Wednesday, September 6, 2023

[SAGA] Takeo Onsen and Shrine


It is my first time to use a JR rail pass and I thought that establishing a base in Fukuoka and just going on daily day trips was the best way to maximize it. In the end, I wasn’t wrong and ended up saving almost PHP10,000 on train tickets. Not a bad deal! The prefecture right below Fukuoka is Saga, but choices of attractions seem scarce. While I mostly just visit the namesake of the prefecture in the form of its capital, in this case the city of Saga, I decided to skip it this time around and just go to Takeo. Takeo what?


A stop on the train line heading south to Nagasaki, Takeo Onsen serves as the gateway to the city. It can be reached by the Relay Kamome train from Fukuoka in under an hour, after which you hop on the Kamome bullet train for the 25-minute connecting trip to Nagasaki. If Takeo is your final destination, though, then just go down the stairs. Getting to know the city’s bus system is unnecessary since most of the attractions you’ll want to visit are just around 15 minutes walking distance from the station.


One of the images that popped up on Google as I searched TAKEO was a wooden library, quite impressive in pictures. Okay, we went all the way here to visit a library. Why not? It did not disappoint. From the train station, locate the city hall a block or two away and then follow the road heading south. You will reach an intersection bisected by a river, a statue of an old man with a globe visible from across the street. Chill there for a while and take a picture of the cultural hall along the riverbanks.


Set your gaze back towards the south and you will see a giant pink YOU ME sign. That is a mall or a grocery, perhaps? The Takeo City Library is right across the street. It’s hard to miss thanks to its unique façade. From this part of the street, you will see the library with verdant green mountains in the background. You haven’t entered the premises yet and you already have an Insta-ready photo. How cool is that? Go inside, but hide your camera since photography is prohibited.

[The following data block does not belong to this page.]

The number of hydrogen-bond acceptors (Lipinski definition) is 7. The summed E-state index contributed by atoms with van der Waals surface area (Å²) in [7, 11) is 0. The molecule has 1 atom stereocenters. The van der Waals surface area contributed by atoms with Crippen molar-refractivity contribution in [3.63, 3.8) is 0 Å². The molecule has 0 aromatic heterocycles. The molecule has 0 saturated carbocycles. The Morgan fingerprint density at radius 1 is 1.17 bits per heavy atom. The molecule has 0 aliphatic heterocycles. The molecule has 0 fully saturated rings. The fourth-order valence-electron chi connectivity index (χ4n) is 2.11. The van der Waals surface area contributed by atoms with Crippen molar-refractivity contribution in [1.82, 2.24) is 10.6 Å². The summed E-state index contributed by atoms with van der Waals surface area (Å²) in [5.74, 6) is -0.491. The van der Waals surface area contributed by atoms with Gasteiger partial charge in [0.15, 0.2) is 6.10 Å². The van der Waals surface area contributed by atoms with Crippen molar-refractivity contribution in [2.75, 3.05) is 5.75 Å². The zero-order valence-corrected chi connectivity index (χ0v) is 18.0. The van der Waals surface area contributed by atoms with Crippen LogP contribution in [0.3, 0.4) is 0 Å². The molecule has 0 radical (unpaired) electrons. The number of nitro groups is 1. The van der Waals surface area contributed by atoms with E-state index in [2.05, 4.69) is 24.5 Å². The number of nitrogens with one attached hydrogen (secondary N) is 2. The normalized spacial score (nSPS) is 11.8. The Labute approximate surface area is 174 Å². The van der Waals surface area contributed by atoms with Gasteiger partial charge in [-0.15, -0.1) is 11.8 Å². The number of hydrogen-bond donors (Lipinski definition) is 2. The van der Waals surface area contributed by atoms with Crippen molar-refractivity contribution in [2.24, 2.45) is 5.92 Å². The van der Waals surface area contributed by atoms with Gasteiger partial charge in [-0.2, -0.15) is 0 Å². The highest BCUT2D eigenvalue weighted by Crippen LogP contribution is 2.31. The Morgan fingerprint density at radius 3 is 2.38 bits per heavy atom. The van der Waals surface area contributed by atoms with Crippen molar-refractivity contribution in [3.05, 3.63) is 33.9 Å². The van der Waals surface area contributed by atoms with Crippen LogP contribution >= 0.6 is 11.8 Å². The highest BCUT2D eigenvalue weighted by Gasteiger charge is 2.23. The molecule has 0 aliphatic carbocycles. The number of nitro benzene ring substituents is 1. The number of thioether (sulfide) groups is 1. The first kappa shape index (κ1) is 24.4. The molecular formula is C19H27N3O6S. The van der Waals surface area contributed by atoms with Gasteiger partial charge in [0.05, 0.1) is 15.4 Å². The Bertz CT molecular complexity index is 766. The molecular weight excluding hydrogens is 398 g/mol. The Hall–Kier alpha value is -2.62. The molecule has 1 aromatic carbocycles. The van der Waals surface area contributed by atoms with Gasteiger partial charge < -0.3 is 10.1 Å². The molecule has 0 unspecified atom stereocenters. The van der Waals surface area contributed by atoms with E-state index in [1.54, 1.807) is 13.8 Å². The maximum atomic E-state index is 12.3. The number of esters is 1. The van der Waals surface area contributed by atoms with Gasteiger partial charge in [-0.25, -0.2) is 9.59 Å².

Well, not really. There are only two spots inside where you can take photos. Luckily, the spot on the second floor offers a sweeping view of the wooden interior, and it’s plain glorious. Take your selfies there but be quiet. People actually come here to read and study. Camwhores are a rarity here, so you’ll stick out like a sore thumb. After the obligatory camwhoring, it’s time to check out the books, if you can understand Japanese that is.


In case you don’t, you can just lounge at Starbucks which also happens to be inside the same library. Free WiFi! There are also books that are for sale but, again, mostly in Japanese. The library’s toilet is also clean and modern as to be expected in Japan, so do your necessary toilet break there before heading out. Your next destination is Takeo Shrine, which is less than five minutes of walking from the library. Just follow the narrow street next to the parking lot heading towards the mountains.


The entrance to the shrine requires a really short uphill trek on concrete steps. As always, the shrine itself is for those who find spiritual satisfaction there. You, as a tourist, will be more interested in the 3,000 year old Camphor tree in the backyard. Backyard? More like a mini forest, really! The entrance is marked by a concrete tori leading down to a cemented pathway lined up with bamboo shoots to the right. It is an amazing stroll with a tranquility-themed vibe. The tree is at the end of the pathway.


That tree is 3,000 years old and it shows. It is huge and it makes you wonder what it hides within. There are steps leading into the tree itself but inaccessible to visitors, although I don’t think the rather low wooden fence will be able to keep trespassers at bay. Hey, they say that a deity lives in that tree. Trespass at your own risk! Anyway, the shrine itself and the vicinity is not that busy so if you are looking for some peace and short term nirvana, by all means, stay.


Otherwise, walk a kilometer north to the onsen, which is marked by an unmistakable pagoda at the entrance. Remember the name of the train station? Takeo ONSEN. Yes, the onsen is their main attraction. I believe the 3,000 year old tree is more of an oddity. For those who come here to relax, the hot baths are the primary motive. It was sweltering hot when I went but since I wasn’t in the mood for a dip, I just cut the trip short and headed back to Fukuoka. Saga, check!

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